0
\$\begingroup\$

I design some plastic models, and I would like to include a small light (LED or similar). I am looking for a solution with a long battery lifetime. I'm not a electrical engineer but I read that, for example, 1 Red LED consumes around 20 mA, so with 2x AA batteries it lasts around 210 hours.

Does any solution exist for long life, e.g. for months? I don't need high brightness, it is only decoration for a diorama - for example, as a light in a small model of a house etc.

Thank you for any help.

\$\endgroup\$
  • 6
    \$\begingroup\$ You might get away with 1 or 2 mA if you use the right LED. \$\endgroup\$ – Andy aka Feb 6 at 18:20
  • 3
    \$\begingroup\$ the question is how much brightness you need. Generally, a pair of batteries, and a switching step-down converter can get you pretty far, but of course, the brighter, the higher the power consumption. Does your diorama really need to be on continuously for months? \$\endgroup\$ – Marcus Müller Feb 6 at 18:27
  • \$\begingroup\$ Thank you! I don`t need a lot of brightness, it is only for "visual effects" in small models. Diorama doesnt need continuously, but if there is a switch, I do not remember turn on/off it. So I look at for solution. 1-2mA LED are great - I do not know that exists. \$\endgroup\$ – frosty22 Feb 6 at 18:57
  • \$\begingroup\$ Have a look at the "tritiled" project. \$\endgroup\$ – pjc50 Feb 6 at 23:56
1
\$\begingroup\$

Some LED's are very efficient, and the eye is extremely sensitive. In a moderately lit room, a white or blue LED should be clearly visible, though not bright, with just 100 microamps. Two CR-2032 Li cells. Rated at ~200 mA/hr, this should last >2,000 hours, ~3 months. Put a 30 kilohm (kΩ) resistor in series (or even a higher resistance for a dimmer, but longer lived light). You could also use AA or AAA "penlight" cells (you'll need three or four for a white LED), and they should last a year or more.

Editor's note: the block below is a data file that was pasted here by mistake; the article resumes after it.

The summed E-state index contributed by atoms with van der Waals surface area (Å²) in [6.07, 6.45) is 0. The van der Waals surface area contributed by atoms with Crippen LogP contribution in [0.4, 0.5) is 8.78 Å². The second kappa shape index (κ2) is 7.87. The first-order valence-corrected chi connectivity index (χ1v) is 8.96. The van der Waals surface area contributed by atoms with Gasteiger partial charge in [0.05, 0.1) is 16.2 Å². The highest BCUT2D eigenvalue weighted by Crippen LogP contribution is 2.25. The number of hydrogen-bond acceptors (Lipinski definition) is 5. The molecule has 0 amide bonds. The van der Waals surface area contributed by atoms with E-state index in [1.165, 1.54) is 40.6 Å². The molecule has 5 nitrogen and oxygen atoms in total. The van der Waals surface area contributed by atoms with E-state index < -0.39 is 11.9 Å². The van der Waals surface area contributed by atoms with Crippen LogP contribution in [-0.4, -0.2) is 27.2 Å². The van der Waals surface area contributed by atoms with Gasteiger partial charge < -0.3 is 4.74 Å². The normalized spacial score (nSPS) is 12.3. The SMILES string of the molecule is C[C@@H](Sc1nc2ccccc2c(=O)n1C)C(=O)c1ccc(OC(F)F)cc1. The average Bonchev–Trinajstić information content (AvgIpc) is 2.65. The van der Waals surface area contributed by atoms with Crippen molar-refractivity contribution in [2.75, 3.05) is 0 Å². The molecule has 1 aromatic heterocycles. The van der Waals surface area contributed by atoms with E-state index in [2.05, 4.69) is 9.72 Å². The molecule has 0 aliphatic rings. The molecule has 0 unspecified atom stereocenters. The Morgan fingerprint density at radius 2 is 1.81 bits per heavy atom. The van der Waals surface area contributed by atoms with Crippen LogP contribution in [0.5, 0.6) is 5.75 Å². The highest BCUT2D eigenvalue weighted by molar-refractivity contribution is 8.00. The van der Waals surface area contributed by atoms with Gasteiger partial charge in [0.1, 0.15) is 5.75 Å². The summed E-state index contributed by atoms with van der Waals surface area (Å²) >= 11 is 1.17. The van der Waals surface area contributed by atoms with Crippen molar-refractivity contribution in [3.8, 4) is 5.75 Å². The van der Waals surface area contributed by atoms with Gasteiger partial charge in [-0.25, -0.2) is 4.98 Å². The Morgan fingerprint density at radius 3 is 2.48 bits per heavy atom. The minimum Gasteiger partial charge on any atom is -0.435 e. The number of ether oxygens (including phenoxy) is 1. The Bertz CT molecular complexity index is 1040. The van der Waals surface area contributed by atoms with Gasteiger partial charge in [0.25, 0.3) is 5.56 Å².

The eye is less sensitive to red light, but a red LED can operate from a single Li coin cell. Try 15 kΩ with one Li cell.

A larger resistor decreases current, at the expense of brightness. Try a few different ones for your particular application to find a compromise that looks good on the model and lasts long enough. You might add a switch, but with very large resistors, the battery will last almost as long as if left on the shelf (5-20 years for Li-ion cells).

BTW, in a dark room, one microampere creates enough light to be seen easily.

| improve this answer | |
\$\endgroup\$
  • \$\begingroup\$ If I understand that resistor decrease consumption? Or it is require a "special" low consumption diod? I try "google it" and I found only diods with 2mA as lowest. \$\endgroup\$ – frosty22 Feb 6 at 19:16
  • 3
    \$\begingroup\$ @frosty22 You can run LEDs well below their rated current. You don't need a special LED to do it. The resistor controls the current. \$\endgroup\$ – Simon B Feb 6 at 20:06
0
\$\begingroup\$

You should consider using 2 D size batteries in place of the AAs. I have run a red flashing LED for well over a year hooked straight up to a pair of Ds, no resistor used.

| improve this answer | |
\$\endgroup\$
0
\$\begingroup\$

You could take the solar panel from a solar garden light and solder an LED to it. When light hits the panel the LED lights up. No batteries, no switches, it will run a very long time. Or just replace the white LED with a red one.

| improve this answer | |
\$\endgroup\$

Your Answer

By clicking “Post Your Answer”, you agree to our terms of service, privacy policy and cookie policy

Not the answer you're looking for? Browse other questions tagged or ask your own question.